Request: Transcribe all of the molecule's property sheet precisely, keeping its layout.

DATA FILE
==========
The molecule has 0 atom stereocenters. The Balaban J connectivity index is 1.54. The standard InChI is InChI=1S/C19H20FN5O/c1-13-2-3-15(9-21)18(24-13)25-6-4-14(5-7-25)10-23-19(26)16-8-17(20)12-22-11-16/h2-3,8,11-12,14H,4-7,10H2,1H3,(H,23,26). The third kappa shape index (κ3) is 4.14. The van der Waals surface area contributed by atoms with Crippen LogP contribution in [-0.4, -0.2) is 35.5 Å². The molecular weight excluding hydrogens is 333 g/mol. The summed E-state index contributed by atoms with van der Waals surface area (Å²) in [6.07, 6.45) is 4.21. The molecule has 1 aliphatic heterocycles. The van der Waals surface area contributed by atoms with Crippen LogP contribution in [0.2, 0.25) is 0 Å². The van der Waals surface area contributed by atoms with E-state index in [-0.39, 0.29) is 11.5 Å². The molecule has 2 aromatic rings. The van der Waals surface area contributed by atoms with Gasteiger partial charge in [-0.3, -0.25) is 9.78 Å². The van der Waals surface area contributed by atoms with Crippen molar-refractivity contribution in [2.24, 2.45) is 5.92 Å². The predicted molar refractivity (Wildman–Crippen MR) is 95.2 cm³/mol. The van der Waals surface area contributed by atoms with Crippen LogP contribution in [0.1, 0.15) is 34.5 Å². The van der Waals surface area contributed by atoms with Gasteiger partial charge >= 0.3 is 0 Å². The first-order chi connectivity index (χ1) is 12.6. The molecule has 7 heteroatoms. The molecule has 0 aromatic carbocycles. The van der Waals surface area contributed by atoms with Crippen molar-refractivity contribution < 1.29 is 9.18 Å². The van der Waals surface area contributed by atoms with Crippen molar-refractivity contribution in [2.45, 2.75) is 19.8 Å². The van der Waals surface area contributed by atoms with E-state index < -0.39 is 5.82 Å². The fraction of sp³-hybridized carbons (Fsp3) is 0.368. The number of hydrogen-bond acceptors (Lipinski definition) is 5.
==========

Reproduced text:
The molecule has 0 atom stereocenters. The Balaban J connectivity index is 1.54. The standard InChI is InChI=1S/C19H20FN5O/c1-13-2-3-15(9-21)18(24-13)25-6-4-14(5-7-25)10-23-19(26)16-8-17(20)12-22-11-16/h2-3,8,11-12,14H,4-7,10H2,1H3,(H,23,26). The third kappa shape index (κ3) is 4.14. The van der Waals surface area contributed by atoms with Crippen LogP contribution in [-0.4, -0.2) is 35.5 Å². The molecular weight excluding hydrogens is 333 g/mol. The summed E-state index contributed by atoms with van der Waals surface area (Å²) in [6.07, 6.45) is 4.21. The molecule has 1 aliphatic heterocycles. The van der Waals surface area contributed by atoms with Crippen LogP contribution in [0.2, 0.25) is 0 Å². The van der Waals surface area contributed by atoms with E-state index in [-0.39, 0.29) is 11.5 Å². The molecule has 2 aromatic rings. The van der Waals surface area contributed by atoms with Gasteiger partial charge in [-0.3, -0.25) is 9.78 Å². The van der Waals surface area contributed by atoms with Crippen molar-refractivity contribution in [2.24, 2.45) is 5.92 Å². The predicted molar refractivity (Wildman–Crippen MR) is 95.2 cm³/mol. The van der Waals surface area contributed by atoms with Crippen LogP contribution in [0.1, 0.15) is 34.5 Å². The van der Waals surface area contributed by atoms with Gasteiger partial charge >= 0.3 is 0 Å². The first-order chi connectivity index (χ1) is 12.6. The molecule has 7 heteroatoms. The molecule has 0 aromatic carbocycles. The van der Waals surface area contributed by atoms with Crippen molar-refractivity contribution < 1.29 is 9.18 Å². The van der Waals surface area contributed by atoms with Crippen molar-refractivity contribution in [2.45, 2.75) is 19.8 Å². The van der Waals surface area contributed by atoms with E-state index < -0.39 is 5.82 Å². The fraction of sp³-hybridized carbons (Fsp3) is 0.368. The number of hydrogen-bond acceptors (Lipinski definition) is 5.